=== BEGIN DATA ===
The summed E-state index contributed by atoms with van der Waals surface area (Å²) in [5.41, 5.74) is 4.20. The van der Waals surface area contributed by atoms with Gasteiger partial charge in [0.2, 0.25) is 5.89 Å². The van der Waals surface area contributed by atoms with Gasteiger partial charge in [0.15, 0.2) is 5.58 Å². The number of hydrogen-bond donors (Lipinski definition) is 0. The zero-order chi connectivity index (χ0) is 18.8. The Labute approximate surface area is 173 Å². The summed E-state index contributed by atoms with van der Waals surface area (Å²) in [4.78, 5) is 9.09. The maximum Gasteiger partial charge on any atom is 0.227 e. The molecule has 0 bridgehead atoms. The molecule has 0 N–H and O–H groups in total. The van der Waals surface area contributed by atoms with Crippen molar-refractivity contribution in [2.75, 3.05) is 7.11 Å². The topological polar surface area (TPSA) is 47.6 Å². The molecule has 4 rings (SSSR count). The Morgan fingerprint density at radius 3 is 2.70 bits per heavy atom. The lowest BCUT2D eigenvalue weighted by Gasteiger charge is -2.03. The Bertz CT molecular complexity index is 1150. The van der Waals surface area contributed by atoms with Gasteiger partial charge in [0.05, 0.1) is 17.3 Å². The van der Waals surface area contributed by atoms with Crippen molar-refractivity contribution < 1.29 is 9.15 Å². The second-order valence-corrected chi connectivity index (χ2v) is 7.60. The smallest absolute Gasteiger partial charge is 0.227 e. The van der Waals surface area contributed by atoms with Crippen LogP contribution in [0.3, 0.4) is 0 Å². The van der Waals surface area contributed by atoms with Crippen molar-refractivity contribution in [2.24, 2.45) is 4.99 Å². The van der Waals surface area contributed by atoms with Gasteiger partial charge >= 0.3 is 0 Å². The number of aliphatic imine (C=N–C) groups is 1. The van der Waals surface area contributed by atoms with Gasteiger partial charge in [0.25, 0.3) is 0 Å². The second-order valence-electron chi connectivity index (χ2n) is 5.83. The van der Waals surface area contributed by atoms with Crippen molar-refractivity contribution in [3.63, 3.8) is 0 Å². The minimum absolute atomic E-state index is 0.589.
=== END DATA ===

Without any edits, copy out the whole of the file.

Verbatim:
The summed E-state index contributed by atoms with van der Waals surface area (Å²) in [5.41, 5.74) is 4.20. The van der Waals surface area contributed by atoms with Gasteiger partial charge in [0.2, 0.25) is 5.89 Å². The van der Waals surface area contributed by atoms with Gasteiger partial charge in [0.15, 0.2) is 5.58 Å². The number of hydrogen-bond donors (Lipinski definition) is 0. The zero-order chi connectivity index (χ0) is 18.8. The Labute approximate surface area is 173 Å². The summed E-state index contributed by atoms with van der Waals surface area (Å²) in [4.78, 5) is 9.09. The maximum Gasteiger partial charge on any atom is 0.227 e. The molecule has 0 bridgehead atoms. The molecule has 0 N–H and O–H groups in total. The van der Waals surface area contributed by atoms with Crippen molar-refractivity contribution in [2.75, 3.05) is 7.11 Å². The topological polar surface area (TPSA) is 47.6 Å². The molecule has 4 rings (SSSR count). The Morgan fingerprint density at radius 3 is 2.70 bits per heavy atom. The lowest BCUT2D eigenvalue weighted by Gasteiger charge is -2.03. The Bertz CT molecular complexity index is 1150. The van der Waals surface area contributed by atoms with Gasteiger partial charge in [0.05, 0.1) is 17.3 Å². The van der Waals surface area contributed by atoms with Crippen molar-refractivity contribution < 1.29 is 9.15 Å². The second-order valence-corrected chi connectivity index (χ2v) is 7.60. The smallest absolute Gasteiger partial charge is 0.227 e. The van der Waals surface area contributed by atoms with Crippen LogP contribution in [0.3, 0.4) is 0 Å². The van der Waals surface area contributed by atoms with Crippen molar-refractivity contribution in [2.24, 2.45) is 4.99 Å². The van der Waals surface area contributed by atoms with Gasteiger partial charge >= 0.3 is 0 Å². The number of aliphatic imine (C=N–C) groups is 1. The van der Waals surface area contributed by atoms with Gasteiger partial charge in [0.25, 0.3) is 0 Å². The second-order valence-electron chi connectivity index (χ2n) is 5.83. The van der Waals surface area contributed by atoms with Crippen molar-refractivity contribution in [3.63, 3.8) is 0 Å². The minimum absolute atomic E-state index is 0.589.